Glenn Hamer

I just returned from sunny Ft. Lauderdale where I attended the American Tort Reform Association’s annual meeting. It was great to spend a few days with individuals from 41 states around the country who are so committed to the cause of civil justice reform.

Since 1986, ATRA has been the only national organization exclusively dedicated to reforming the civil justice system, working to ensure that America’s courtrooms are venues of greater fairness, increased predictability and efficiency.

The year 2011 has been one of ATRA’s best in its over 25-year history. We are living in a golden age of legal reform, made possible in many cases by the 2010 elections of governors and legislatures committed to knocking down barriers to job creation. In states around the country, governors and legislatures are pushing back against the powerful trial attorney lobby and its job-killing agenda that makes it more difficult for businesses to grow and prosper.

A state’s legal environment is as critical to a state’s ability to attract and grow jobs as its tax, regulatory, and labor environments. As Wisconsin Gov. Scott Walker said when he signed a tort reform package into law in January, “Improving Wisconsin’s litigation climate is vital to reviving our economy.”

Under the reform-minded and pro-jobs leadership of Gov. Jan Brewer, Arizona has been one of the state’s at the forefront of legal reform.

In 2011 the governor signed into law H.B. 2423, a bill introduced by Rep. Kimberly Yee that increases transparency in the contracts between the government and outside attorneys in order to ensure that the state’s hired legal help is not running up a big tab on the taxpayers’ dime. Similar efforts in other states have been stymied, so Arizona’s accomplishments in this arena are a testament to the hard work of the governor, the Legislature and Attorney General Tom Horne.

Arizona in 2011 also saw passage of S.B. 1212, a bill by Sen. Al Melvin that improves the appeals process in Arizona by placing monetary caps on appeal bonds and establishing a reasonable pre and post-judgment interest rate. At the conclusion of a trial, the plaintiff or defendant has the right to appeal the judgment. But to stay the execution of the judgment and protect assets from collection, a defendant must post an appeal bond. Those bonds are usually set at a level equal to the full amount of the judgment, so in cases with large judgments, a defendant could be forced to cease operations or liquidate assets in order to post the bond. To stave off bankruptcy, defendants often seek a settlement, effectively cutting them off from the appeals process and their full due process. Prior to the bill becoming law Arizona legal environment was ripe for plaintiffs’ attorneys seeking large judgments based on the hope of forcing settlements rather than on a case’s merits.

The cost of appealing a judgment is not limited to the appeal bond. Plaintiffs in Arizona who win favorable verdicts are usually entitled to recover interest on the damages awarded. Some of this is in the form of post-judgment interest, which is meant to compensate a plaintiff for the loss of the use of the money while a defendant appeals a judgment. Plaintiffs may also be awarded pre-judgment interest, which is calculated from the time harm is suffered, rather than the time damages are awarded by a court. S.B. 1212 replaces the flat 10 percent pre and post-judgment interest rate on damages with a rate that is equal to the prime rate plus 1 percent, capped at 10 percent. I can tell you from talking to my colleagues from across the country that tying the pre and post-judgment interest rate to the prime rate plus 1 percent is a trailblazing move.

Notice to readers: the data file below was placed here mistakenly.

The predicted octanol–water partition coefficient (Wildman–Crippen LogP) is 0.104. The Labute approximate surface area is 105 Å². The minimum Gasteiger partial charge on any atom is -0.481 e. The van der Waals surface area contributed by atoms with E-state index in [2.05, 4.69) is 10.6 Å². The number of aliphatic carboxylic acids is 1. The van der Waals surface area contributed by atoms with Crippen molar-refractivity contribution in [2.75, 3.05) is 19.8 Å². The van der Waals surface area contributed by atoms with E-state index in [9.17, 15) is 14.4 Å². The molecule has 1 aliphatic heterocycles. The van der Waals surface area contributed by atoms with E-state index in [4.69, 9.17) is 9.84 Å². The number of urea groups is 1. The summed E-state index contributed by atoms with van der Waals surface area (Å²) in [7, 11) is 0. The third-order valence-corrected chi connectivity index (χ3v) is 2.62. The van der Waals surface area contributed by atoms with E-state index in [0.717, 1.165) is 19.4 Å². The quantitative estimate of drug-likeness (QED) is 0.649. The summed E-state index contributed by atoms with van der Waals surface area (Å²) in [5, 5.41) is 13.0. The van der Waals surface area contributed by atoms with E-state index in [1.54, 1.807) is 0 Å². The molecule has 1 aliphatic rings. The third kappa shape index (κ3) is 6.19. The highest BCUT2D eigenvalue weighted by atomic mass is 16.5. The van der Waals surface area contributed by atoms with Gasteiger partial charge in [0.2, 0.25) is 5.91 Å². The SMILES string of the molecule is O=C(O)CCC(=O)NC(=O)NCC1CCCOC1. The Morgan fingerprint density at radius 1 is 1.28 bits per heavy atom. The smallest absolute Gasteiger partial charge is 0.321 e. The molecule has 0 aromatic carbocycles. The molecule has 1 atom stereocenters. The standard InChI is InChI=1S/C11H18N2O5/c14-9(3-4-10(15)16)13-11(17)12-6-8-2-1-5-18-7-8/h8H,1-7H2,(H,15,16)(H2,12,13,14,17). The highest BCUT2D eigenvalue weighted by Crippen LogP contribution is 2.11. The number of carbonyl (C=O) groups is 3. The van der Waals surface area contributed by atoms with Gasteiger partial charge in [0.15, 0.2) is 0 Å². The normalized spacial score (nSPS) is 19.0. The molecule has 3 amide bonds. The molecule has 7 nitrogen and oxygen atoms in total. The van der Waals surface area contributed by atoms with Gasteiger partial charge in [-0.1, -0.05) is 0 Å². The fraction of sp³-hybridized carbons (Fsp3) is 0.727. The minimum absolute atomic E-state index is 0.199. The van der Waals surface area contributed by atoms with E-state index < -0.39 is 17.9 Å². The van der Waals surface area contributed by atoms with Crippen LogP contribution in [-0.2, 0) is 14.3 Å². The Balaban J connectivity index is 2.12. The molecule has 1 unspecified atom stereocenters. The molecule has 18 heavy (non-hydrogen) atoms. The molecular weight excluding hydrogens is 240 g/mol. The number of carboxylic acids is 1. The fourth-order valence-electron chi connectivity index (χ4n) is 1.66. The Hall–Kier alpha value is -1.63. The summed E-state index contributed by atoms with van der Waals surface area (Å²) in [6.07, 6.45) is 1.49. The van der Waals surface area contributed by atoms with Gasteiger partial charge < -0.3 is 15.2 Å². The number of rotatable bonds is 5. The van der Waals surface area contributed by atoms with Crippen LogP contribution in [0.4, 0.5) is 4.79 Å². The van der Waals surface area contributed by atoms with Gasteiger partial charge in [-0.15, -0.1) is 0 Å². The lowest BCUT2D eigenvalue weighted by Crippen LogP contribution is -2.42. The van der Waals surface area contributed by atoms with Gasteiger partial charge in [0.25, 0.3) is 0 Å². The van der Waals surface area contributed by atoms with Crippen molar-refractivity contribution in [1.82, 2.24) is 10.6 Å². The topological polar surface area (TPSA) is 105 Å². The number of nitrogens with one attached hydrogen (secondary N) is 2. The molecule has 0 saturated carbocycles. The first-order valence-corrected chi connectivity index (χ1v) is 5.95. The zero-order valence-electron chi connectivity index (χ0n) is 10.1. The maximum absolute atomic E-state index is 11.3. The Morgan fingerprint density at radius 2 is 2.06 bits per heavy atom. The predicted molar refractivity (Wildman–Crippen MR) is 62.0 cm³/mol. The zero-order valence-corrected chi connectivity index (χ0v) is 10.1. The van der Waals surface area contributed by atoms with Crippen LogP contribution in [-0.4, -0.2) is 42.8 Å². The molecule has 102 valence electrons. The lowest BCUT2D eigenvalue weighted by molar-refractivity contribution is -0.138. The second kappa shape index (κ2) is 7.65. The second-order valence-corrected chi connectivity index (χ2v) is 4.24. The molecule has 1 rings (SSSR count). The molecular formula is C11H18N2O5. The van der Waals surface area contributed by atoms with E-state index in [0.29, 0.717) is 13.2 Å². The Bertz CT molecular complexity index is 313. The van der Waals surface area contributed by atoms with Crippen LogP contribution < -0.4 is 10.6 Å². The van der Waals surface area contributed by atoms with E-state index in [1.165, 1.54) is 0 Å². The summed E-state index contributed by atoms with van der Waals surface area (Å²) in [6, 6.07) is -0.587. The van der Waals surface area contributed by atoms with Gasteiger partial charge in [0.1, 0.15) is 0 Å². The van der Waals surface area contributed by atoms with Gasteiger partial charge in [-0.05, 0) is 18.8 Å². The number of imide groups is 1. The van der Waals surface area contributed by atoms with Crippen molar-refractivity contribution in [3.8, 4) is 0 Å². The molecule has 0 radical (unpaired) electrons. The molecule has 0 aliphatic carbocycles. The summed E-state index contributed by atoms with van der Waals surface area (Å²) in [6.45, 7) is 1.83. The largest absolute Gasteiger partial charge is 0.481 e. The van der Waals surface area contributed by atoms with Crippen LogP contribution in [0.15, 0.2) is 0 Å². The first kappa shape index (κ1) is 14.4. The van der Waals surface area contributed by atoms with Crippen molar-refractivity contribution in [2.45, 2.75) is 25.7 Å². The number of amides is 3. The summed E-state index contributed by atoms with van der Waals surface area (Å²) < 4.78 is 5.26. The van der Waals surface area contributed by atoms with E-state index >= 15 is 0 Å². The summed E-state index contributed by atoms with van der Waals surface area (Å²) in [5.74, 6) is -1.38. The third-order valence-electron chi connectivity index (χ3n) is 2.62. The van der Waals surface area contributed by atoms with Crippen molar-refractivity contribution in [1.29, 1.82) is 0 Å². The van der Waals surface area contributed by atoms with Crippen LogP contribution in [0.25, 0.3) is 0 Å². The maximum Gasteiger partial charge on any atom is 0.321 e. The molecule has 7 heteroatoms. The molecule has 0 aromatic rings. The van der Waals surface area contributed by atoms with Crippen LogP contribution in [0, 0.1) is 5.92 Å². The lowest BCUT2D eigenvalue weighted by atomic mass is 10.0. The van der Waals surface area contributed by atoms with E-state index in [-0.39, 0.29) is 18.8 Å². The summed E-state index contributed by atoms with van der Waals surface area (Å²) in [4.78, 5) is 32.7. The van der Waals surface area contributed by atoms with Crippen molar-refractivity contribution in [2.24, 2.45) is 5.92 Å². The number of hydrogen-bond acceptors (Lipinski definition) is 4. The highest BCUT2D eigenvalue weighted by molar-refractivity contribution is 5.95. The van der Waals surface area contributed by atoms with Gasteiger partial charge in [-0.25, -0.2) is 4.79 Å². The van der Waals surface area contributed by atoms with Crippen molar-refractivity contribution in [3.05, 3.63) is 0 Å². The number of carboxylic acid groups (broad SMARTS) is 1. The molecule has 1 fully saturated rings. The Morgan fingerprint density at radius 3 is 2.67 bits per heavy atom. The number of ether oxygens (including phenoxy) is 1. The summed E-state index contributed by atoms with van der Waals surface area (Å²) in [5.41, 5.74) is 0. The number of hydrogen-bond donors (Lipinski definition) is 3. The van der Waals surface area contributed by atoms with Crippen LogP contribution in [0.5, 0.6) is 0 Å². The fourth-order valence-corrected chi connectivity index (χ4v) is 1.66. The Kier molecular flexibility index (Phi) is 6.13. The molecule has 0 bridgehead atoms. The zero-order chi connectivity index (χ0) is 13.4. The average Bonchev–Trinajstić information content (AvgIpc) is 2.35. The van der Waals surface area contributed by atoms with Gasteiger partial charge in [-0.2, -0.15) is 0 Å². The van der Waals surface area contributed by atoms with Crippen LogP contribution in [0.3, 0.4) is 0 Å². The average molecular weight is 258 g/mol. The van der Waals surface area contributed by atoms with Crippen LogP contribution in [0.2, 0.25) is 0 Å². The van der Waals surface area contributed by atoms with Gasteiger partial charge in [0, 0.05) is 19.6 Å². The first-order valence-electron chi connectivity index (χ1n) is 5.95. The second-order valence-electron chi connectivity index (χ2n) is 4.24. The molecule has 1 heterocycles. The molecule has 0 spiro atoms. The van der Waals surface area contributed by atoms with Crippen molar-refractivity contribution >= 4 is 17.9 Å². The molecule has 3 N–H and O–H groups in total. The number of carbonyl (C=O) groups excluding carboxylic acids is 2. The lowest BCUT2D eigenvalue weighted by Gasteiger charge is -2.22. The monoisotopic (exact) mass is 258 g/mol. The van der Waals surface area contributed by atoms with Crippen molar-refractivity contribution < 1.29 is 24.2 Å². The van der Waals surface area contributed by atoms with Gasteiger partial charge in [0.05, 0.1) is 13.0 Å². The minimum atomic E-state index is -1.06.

We also saw the Arizona Supreme Court in 2011 amend the Arizona Rule of Evidence 702 to ensure that the admission of expert testimony or scientific evidence follows the Daubert standard rather than the Frye standard. Under Daubert, which is the standard for considering evidence in federal courts and in 37 other states, scientific evidence that hasn’t been subject to peer review or that isn’t the product of reliable principles and methods cannot be submitted. By reducing the opportunities for junk science to find its way into Arizona courtrooms and by discouraging fishing expedition lawsuits, Daubert puts Arizona on a more even footing with other states around the country.

The progress gained in 2011 builds on past legal reform successes in Arizona. For example, we’ve increased the burden of proof required to sue emergency room doctors for malpractice from a “preponderance of evidence” to “clear and convincing,” making our state more attractive to these valuable medical professionals.

Arizona has also increased the qualifications for expert witnesses who testify in medical malpractice cases, again helping the state to be better positioned to compete for sought after physicians.

Looking ahead, the Arizona Chamber of Commerce and Industry will continue to press for more commonsense legal reforms that make Arizona better able to grow our economy. Such reforms include preventing plaintiffs from seeking punitive damages from manufacturers on top of compensatory damages if the defendant has met federal and state guidelines in the development of a product.

In some states around the country, trial attorneys have made doing business a constant struggle. Reflecting on what I learned at the conference, I’m reminded of how fortunate we are to live in a state where the governor and Legislature are so committed to fostering an environment where businesses can concentrate on growth and new initiatives rather than dodging questionable lawsuits.

Glenn Hamer is the president and CEO of the Arizona Chamber of Commerce and Industry